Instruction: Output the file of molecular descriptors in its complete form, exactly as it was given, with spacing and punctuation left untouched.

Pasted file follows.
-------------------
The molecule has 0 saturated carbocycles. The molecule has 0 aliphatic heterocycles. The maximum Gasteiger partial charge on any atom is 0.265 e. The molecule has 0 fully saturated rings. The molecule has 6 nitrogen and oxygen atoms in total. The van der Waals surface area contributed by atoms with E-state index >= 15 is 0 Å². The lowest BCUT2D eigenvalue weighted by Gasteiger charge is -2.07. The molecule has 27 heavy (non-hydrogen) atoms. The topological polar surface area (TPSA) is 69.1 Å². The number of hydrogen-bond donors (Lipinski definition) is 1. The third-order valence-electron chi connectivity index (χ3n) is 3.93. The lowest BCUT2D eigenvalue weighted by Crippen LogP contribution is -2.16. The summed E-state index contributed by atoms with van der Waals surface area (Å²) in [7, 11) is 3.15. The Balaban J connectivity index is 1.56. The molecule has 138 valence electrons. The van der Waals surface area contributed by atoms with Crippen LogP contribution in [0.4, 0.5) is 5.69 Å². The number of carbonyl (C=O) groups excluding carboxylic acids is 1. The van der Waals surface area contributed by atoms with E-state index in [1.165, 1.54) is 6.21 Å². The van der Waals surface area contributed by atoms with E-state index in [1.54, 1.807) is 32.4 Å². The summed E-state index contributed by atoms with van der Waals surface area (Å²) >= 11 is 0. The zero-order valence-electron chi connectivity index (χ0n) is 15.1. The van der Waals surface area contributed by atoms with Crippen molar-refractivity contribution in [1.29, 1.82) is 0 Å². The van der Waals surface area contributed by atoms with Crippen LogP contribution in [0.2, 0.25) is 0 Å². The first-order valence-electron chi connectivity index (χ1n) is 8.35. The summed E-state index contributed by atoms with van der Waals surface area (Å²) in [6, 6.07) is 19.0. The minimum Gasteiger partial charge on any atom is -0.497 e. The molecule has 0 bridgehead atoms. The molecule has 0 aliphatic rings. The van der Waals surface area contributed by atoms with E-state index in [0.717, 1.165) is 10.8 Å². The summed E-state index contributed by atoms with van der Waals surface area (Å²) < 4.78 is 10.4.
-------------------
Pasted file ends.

The molecule has 0 saturated carbocycles. The molecule has 0 aliphatic heterocycles. The maximum Gasteiger partial charge on any atom is 0.265 e. The molecule has 0 fully saturated rings. The molecule has 6 nitrogen and oxygen atoms in total. The van der Waals surface area contributed by atoms with E-state index >= 15 is 0 Å². The lowest BCUT2D eigenvalue weighted by Gasteiger charge is -2.07. The molecule has 27 heavy (non-hydrogen) atoms. The topological polar surface area (TPSA) is 69.1 Å². The number of hydrogen-bond donors (Lipinski definition) is 1. The third-order valence-electron chi connectivity index (χ3n) is 3.93. The lowest BCUT2D eigenvalue weighted by Crippen LogP contribution is -2.16. The summed E-state index contributed by atoms with van der Waals surface area (Å²) in [7, 11) is 3.15. The Balaban J connectivity index is 1.56. The molecule has 138 valence electrons. The van der Waals surface area contributed by atoms with Crippen LogP contribution in [0.4, 0.5) is 5.69 Å². The number of carbonyl (C=O) groups excluding carboxylic acids is 1. The van der Waals surface area contributed by atoms with E-state index in [1.165, 1.54) is 6.21 Å². The van der Waals surface area contributed by atoms with E-state index in [1.54, 1.807) is 32.4 Å². The summed E-state index contributed by atoms with van der Waals surface area (Å²) >= 11 is 0. The zero-order valence-electron chi connectivity index (χ0n) is 15.1. The van der Waals surface area contributed by atoms with Crippen molar-refractivity contribution in [1.29, 1.82) is 0 Å². The van der Waals surface area contributed by atoms with Crippen LogP contribution in [0.2, 0.25) is 0 Å². The first-order valence-electron chi connectivity index (χ1n) is 8.35. The summed E-state index contributed by atoms with van der Waals surface area (Å²) in [6, 6.07) is 19.0. The minimum Gasteiger partial charge on any atom is -0.497 e. The molecule has 0 bridgehead atoms. The molecule has 0 aliphatic rings. The van der Waals surface area contributed by atoms with E-state index in [0.717, 1.165) is 10.8 Å². The summed E-state index contributed by atoms with van der Waals surface area (Å²) < 4.78 is 10.4.